In all their years of marriage, Martin has never shared the bath with her. ‘It’s too small, too awkward to incite intimacies,’ he complained. He always preferred the bedroom, where he would approach her from behind, cupping her breasts as she brushed her hair before the closet mirror. Martin was first to notice the lump. Martin, who has been her confidant, her partner in all things; who is father to her children. If she had been more vigilant, her cancer might have been discovered earlier, the need for a double mastectomy avoided. Martin might still be sleeping with her in the master bedroom. He has not touched her intimately since the surgery.
She tries to hold back, tries to make this the first tear-free day since her diagnosis, but gives up. So many stressful weeks have gone by. On which night, disrupted by her worry or pain, did Martin move to the spare bedroom? She’d encouraged it, anxious that he not suffer because of her sleeplessness. But the arrangement, intended to be temporary, now seems permanent.
Not long ago, she read a novel featuring a married couple. Years into their marriage, the wife told the husband that, from that day, everything would stay the same except she was‘done with all that’.In the story, things did stay the same, except the man slept with a neighbouring widow instead of his wife. That wasn’t the important part of the story, not the main plot. But Ann still wonders, long after she returned the book to the library: without sex, how could things possibly stay the same between the man and his wife?
‘I’ll be late tonight. We’re hammering out a contract with the city. I don’t know what my schedule will be like for a while.’ Martin pours coffee from the enamel carafe Ann likes them to use at the breakfast table. He hands her the creamer, reaching for his cell phone as if to give authority to his words.
She pads barefoot to the far side of the kitchen, removes a spoon from the drawer and taps it against her palm. Has he forgotten that he promised to be free tonight? Not promised exactly, but she’d asked him whether he had plans and thought it was clear she wanted him to set them aside. ‘I hoped we’d trim the forsythia back this evening. And plant the annuals. Have the chance to catch up on things.’
Again, he gazes past her. ‘I know we’re late getting the plants in,’ he says.
She’s unsure whether he’s missed her intended message or is avoiding it. They need to talk now that the immediate crisis is over, her surgery successful, life moving on. The social worker suggested a quiet evening together doing something they enjoy. ‘If your partner is not a great talker,’ she said, ‘sometimes you have to do it yourself. Talk, talk, talk—he may not talk back, but he’ll be listening.’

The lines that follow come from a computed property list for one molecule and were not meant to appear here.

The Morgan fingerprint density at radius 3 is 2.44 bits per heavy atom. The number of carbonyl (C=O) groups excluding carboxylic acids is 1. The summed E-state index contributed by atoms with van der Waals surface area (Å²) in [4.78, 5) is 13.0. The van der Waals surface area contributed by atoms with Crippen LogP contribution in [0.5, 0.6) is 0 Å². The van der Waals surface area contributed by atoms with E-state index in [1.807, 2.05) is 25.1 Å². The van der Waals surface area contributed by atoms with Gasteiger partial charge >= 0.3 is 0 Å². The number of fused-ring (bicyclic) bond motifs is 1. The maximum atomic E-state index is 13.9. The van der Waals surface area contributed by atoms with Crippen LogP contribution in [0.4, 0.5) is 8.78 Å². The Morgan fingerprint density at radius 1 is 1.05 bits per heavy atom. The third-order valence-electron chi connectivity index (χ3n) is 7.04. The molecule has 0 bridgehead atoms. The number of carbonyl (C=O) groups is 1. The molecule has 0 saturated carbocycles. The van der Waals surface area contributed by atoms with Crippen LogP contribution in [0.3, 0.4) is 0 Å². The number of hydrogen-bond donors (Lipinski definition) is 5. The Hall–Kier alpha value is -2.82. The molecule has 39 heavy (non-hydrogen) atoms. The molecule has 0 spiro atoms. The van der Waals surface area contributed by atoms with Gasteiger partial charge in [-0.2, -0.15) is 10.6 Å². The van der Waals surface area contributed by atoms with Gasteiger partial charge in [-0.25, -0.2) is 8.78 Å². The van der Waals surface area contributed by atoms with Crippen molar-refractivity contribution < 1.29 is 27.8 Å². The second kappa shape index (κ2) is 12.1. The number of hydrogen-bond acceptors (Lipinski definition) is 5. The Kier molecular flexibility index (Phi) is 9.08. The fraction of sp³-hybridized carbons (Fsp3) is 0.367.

Martin sighs. ‘I’m sorry. There’s so much going on at work that I need to be on top of. I think you should hire someone to help with the garden.’
She stares out the kitchen window at a tulip, perfectly formed, sexually red. Does she dare ask him, right at this moment, whether she is still attractive to him, whether it would help if she had breast reconstruction surgery, how he feels about false breasts? Does the idea of implants repulse him more than no breasts at all? It took ten months after each of the boys stopped nursing before he reclaimed her nipples.
‘I have an appointment with the surgeon tomorrow,’ she says.
As she waits, the coffee grows cold in her hand. He doesn’t ask whether he should join her. He squeezes her shoulder as he leaves the kitchen. Moments later, the automatic garage door makes its usual grating sound six inches before it snugs up against the roof. The digital clock is silent as the readout changes from 7.45 to 7.46.
She moves to her desk in the kitchen nook. Her phone beckons with its beeps and reminders from her calendar: tomorrow’s consultation, a follow-up with her GP in three weeks. She could cancel the appointment with the surgeon, but what would she say to the receptionist? There is no need to reconstruct my breasts. There is no foundation on which to attach them. She puts the phone back down.
Jann Everard’s short fiction has been published in Canada, the United States, and New Zealand. Recent and forthcoming work can be found in The New Quarterly, Humber Literary Review, Belmont Story Review, Prairie Fire and EVENT. Jann was the winner of The Malahat Review’s 2018 Open Season Award for Fiction. She lives in Toronto, Canada.
Sarah Sasson (Editor) is a physician-writer from Sydney, Australia. Her poetry, short stories and creative non-fiction have been published in Australia, the UK and USA, appearing in Meanjin, Oxford Writers’ House, Medium, Unsweetened, Grieve Anthology, Intersection Stories, Translating Pain and Orris Root. Her work explores themes including human relationships, memory, medicine and biology.